RTÉ’s coverage had ended, and the post-mortem had started on ‘You’re On Sky Sports’. Enough, I thought, and flicked through the satellite channels, hoping to take my mind off what yer man Terry Henry had done, the big bolleaux.
Scrolling through the movies menu one film jumped out: ‘Forget Paris’, the fairly unmemorable Billy Crystal ‘rom com’. Will we bloody ever.
Not even any of the Waterford hurlers’ championship disappointments left me feeling so sick. I can recall some real hard luck stories (the ’98 and ’06 All-Ireland semi-finals for instance) but never were we cheated. That was the killer.
Liam Brady, who was bought and then sold by Giovanni Trapattoni to make way for Michel Platini at Juventus all those years ago, spoke for all those who love the supposedly ‘beautiful game’ when he said the morning after the night before: “Where is football going if a team is cheated out of fair play? Where are we going if this decision stands?”
It remains a rhetorical question. Just like the rhetoric John Delaney referred to when vainly asking FIFA and the French Football Federation to “step up to the plate” and practice what they preach by granting a rematch. Realistically there was more chance of the bould Thierry fronting an advertising campaign for Bord Bia supporting the slogan ‘Guaranteed Irish tough cheese and sour grapes.’
While technically within their rights, for FIFA to have seeded the play-offs draw was bad enough – and the players, including fantastic 41-goal captain Robbie Keane (‘There’s only one Keano’ indeed), vented their real feelings about that travesty in the aftermath – but the silence from Sepp Blatter in his Swiss Ivory Tower only served to fuel the conspiracy theories, however far-fetched.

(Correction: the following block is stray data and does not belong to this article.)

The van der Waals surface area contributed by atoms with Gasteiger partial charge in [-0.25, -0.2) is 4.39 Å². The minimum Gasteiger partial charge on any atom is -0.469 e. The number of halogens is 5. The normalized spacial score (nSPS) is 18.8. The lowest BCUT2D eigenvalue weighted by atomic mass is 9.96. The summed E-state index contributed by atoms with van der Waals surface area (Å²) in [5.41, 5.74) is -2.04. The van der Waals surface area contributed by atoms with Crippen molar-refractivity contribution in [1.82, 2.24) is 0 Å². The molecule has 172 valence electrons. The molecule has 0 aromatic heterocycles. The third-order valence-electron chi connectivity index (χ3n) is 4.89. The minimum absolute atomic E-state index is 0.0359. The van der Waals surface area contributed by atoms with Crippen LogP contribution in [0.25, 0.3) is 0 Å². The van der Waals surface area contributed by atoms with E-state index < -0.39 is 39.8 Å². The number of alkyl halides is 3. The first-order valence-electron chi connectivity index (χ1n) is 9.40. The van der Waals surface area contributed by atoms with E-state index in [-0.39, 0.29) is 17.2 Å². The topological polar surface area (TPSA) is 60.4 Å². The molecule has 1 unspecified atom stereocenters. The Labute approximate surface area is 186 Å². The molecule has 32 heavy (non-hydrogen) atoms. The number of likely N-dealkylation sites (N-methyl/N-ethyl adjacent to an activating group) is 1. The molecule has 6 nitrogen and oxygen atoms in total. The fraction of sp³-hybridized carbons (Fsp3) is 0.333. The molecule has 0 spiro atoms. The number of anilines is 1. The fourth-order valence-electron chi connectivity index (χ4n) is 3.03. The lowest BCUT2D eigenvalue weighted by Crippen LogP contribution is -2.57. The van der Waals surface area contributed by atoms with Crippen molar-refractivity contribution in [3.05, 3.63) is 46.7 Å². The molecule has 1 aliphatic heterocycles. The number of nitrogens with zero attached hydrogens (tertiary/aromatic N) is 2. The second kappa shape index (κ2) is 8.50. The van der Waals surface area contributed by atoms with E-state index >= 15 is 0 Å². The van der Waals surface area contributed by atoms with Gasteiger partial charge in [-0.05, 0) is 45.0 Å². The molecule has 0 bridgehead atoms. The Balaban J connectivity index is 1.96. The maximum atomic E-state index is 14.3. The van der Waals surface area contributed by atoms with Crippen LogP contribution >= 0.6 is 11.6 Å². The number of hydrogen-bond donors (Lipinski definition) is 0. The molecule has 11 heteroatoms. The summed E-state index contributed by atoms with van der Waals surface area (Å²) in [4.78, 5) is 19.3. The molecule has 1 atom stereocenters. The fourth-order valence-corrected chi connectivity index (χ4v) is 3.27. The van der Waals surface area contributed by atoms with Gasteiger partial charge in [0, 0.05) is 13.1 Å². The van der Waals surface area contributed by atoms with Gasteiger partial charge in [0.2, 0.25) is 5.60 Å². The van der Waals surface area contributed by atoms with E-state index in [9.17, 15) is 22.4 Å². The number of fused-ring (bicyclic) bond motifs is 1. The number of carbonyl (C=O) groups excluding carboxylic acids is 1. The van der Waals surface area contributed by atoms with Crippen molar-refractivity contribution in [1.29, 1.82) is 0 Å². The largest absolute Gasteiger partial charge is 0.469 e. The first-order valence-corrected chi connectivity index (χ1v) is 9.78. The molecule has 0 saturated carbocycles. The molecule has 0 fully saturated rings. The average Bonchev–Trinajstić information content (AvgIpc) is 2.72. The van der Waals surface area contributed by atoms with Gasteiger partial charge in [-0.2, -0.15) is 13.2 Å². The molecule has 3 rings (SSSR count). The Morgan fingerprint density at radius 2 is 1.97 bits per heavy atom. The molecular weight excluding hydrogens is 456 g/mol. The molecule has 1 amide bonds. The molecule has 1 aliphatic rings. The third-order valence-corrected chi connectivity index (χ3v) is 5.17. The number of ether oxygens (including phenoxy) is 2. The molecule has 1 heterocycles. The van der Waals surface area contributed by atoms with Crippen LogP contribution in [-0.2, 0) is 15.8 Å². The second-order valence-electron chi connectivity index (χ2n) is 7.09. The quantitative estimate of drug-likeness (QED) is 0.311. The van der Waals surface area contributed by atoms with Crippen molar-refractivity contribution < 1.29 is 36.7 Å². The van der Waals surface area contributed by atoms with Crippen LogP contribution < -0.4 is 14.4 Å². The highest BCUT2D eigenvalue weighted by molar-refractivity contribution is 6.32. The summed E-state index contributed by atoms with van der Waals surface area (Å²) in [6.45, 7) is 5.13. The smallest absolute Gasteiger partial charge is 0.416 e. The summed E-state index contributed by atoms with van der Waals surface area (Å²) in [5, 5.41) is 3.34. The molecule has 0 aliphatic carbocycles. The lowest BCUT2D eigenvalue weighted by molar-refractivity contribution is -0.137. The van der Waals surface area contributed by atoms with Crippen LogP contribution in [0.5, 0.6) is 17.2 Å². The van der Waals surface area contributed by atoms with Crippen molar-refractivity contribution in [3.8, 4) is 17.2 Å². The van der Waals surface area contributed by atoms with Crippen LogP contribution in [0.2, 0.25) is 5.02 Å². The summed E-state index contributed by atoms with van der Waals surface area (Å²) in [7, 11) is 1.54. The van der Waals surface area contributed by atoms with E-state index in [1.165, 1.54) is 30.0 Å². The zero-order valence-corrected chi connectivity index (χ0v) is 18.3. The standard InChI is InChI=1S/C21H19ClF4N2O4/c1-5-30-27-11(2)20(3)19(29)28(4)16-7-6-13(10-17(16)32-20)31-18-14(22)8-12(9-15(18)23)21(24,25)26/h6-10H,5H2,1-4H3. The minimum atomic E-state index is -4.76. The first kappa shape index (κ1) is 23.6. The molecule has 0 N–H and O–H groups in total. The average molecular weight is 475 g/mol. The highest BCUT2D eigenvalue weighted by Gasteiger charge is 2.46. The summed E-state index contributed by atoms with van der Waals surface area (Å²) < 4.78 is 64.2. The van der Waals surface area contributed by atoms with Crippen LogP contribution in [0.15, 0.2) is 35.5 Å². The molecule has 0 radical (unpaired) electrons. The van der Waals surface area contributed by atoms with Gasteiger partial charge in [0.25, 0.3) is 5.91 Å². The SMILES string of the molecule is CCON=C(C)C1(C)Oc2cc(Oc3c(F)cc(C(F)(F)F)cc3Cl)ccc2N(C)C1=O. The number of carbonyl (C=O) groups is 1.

It must be said, mind, that the culture ingrained in professional football did the protagonists and agitators no favours. The players on both sides pinned the blame on the referee and his assistants and FIFA, while the latter fingered the match officials.
Coldly calling a fellow pro, particularly one held in a certain amount of awe, a cheat, is simply not the done thing, nor the Dunne thing. I, like many, Eric Cantona included, wondered how Richard sat there while Henry cosied up beside him afterwards: launching phase one of his PR strategy.
If his actions in midweek were “instinctive”, Henry’s tardy declaration on Friday that a replay would be the fairest solution, albeit one outside his control, was cynical in the extreme; as transparent a damage limitation exercise as his subsequent admission that he even contemplated international retirement. Martyrs carry crosses, they don’t merely handle them.